Red Cooked Country Style Pork Ribs over Sticky Rice


I haven’t blogged for a week, although I have certainly cooked.  I need to start a series called “Lolita’s One-Shots”, or something like that — dedicated to single snapshots of all the lovely dinners I make for me and my man on nights when I don’t have the time or inclination to exponentially extend the cooking experience as it does to take pics about it along the way.  I also cooked extensively for others this week by catering a party for a small multitude of my Harvard undergrads (shout out!); spending the better part of three nights braising figs in wine, concocting compotes with cherries and cranberries, toasting a couple hundred crostini, and deviling several dozen eggs really takes up time.  But tonight I finally had the time, inclination, and inspiration to create something special for our dinner: sweetly braised pork two ways with a rich Chinese glaze over a tight nest of sushi rice capped with coriander and sliced scallions.  Thanks to Kiam Lan Kho at Red Cook for this recipe for “Hong Shao Rou” (紅燒肉) - I could taste my dinner before I even set a pot on the heat.  Richly sugary, savory and silky: a symphony of flavors that satiates the senses.  Easy – and worth it.

Red Cooked Country Style Pork Ribs and Slab Bacon over Sesame Sticky Rice

3/4 lb country style pork ribs
1/4 lb slab bacon (pork belly would have been better, but I didn’t have any)
several cups cold water
3 tablespoons vegetable oil
3 tablespoons sugar
2-3 tablespoons dark soy sauce
2 whole star anise
3 cloves minced garlic
1/8 cup dry sherry
1/8 cup mirin
1 bunch scallions
1/2 cup cilantro leaves
1 cup sushi rice
1/2 tsp toasted sesame oil

These lovely country style pork ribs and slab bacon are from Blood Farm, which I’ve blogged about ample times before (like, the last 10 or so postings, I reckon) — they are my new favorite business evah.  Since I didn’t have pork belly, as the recipe called for, I worried that my country style pork ribs, which come from the loin – the opposite of the belly – wouldn’t be the right cut, so I added a small block of slab bacon (which is smoked (and therefore partially cooked) pork belly) to enough boiling water to cover.  I do this in my wok – the only cook surface my meat and sauce will need.  I boil for about 20 minutes, skimming as much gunk from the surface as I can as I go.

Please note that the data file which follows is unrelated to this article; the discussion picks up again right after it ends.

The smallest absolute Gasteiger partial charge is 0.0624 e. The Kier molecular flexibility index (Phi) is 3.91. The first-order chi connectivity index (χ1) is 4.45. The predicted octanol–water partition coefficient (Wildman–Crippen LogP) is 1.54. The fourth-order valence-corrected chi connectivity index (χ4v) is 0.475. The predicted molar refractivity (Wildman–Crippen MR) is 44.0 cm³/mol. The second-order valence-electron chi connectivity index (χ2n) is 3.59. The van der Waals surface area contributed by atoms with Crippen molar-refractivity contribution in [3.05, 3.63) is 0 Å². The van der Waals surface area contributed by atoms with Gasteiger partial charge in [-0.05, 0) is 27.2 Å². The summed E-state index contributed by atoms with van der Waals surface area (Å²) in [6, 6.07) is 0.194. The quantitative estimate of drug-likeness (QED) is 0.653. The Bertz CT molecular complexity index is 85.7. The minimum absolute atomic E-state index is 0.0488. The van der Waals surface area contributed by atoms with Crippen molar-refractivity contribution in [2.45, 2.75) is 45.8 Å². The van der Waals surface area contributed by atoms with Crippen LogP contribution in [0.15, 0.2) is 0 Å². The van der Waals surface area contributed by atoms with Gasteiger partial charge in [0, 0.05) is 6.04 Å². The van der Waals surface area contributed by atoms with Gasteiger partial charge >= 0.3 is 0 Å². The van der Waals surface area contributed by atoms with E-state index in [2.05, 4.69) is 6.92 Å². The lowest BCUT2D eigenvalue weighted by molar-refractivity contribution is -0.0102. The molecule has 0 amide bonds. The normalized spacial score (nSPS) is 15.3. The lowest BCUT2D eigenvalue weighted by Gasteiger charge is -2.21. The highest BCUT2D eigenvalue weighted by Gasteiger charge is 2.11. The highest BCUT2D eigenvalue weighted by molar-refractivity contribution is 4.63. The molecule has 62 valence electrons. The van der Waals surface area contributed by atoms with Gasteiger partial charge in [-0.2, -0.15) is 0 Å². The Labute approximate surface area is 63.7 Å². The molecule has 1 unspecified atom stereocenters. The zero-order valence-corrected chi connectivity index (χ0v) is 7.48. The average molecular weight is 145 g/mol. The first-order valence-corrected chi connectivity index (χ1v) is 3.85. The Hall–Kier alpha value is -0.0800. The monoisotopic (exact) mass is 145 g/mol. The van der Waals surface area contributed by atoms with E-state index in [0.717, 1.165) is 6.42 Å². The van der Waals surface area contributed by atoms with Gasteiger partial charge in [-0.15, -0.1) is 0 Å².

I then pick out my meaty bits…

… and strain the braising liquids into a bowl, reserving a couple cups to cook with later.

After wiping out my wok with a clean cloth, I add my sugar and vegetable oil to it, and set this to melt over medium heat.

These two components don’t melt evenly, but I can see the sugar pooling into brown liquid within the oil, which signifies that it’s ready.

To this caramel goodness, I add my meatwads, and I let them sear for a few minutes on this side…

… before flipping them to sear on the other.  Here comes the “red-cooked” — as the sugar browns and melds with the meat and fat, it turns a rich russet color.

The rest of my flavors include garlic, 1/2 my scallions,  soy sauce, mirin & dry sherry (to substitute for the Shaoxing  wine that I did not have), and my star anise.

The garlic, star anise, and scallions go in first.  I toss well to blend the flavors.

Then in goes my liquid ingredients: my mirin, sherry, and soy sauce, and the liquid I reserved from par-boiling my proteins.  I set this to simmer over medium heat…

… cover, and walk away for about 45 minutes.

After said 45 minutes, I can pull my meat apart with just the gentlest of tugs.  But there is still a lot of liquid left, so I remove the cover and let the sauce reduce while continuing to braise my meat for another 20 minutes or so — while I make my rice.

As this happens, I mince the rest of my scallions and pull the leaves off some cilantro – making about 1/2 cup.

My sauce has reduced to a thick glaze — just what I wanted.

Fork tender bites of pork and rich smoked bacon seasoned with a sweet, sticky, salty glaze, and served over a bed of rice drizzled with toasted sesame oil and flecked with minced green onions and coriander leaves.  Fresh, snappy, light, sweet, and filling, this dinner makes me wish I was in the Orient, where flavors are laced with mystery and distinction, riddled with tradition and history, honored by time and a sublime sense of taste.  I understand that my Western perspective generalizes the myriad subtleties of the kind of cultural richness China represents, but I wish, hope, and dream that I can someday appreciate firsthand the beauty they have to offer.  Until then, I will enjoy Chinatown, and I will explore my own abilities to render their savory perfection in my own humble ways.  Tonight’s offering was, if I dare say so myself, a step in the right direction.  Delicious!

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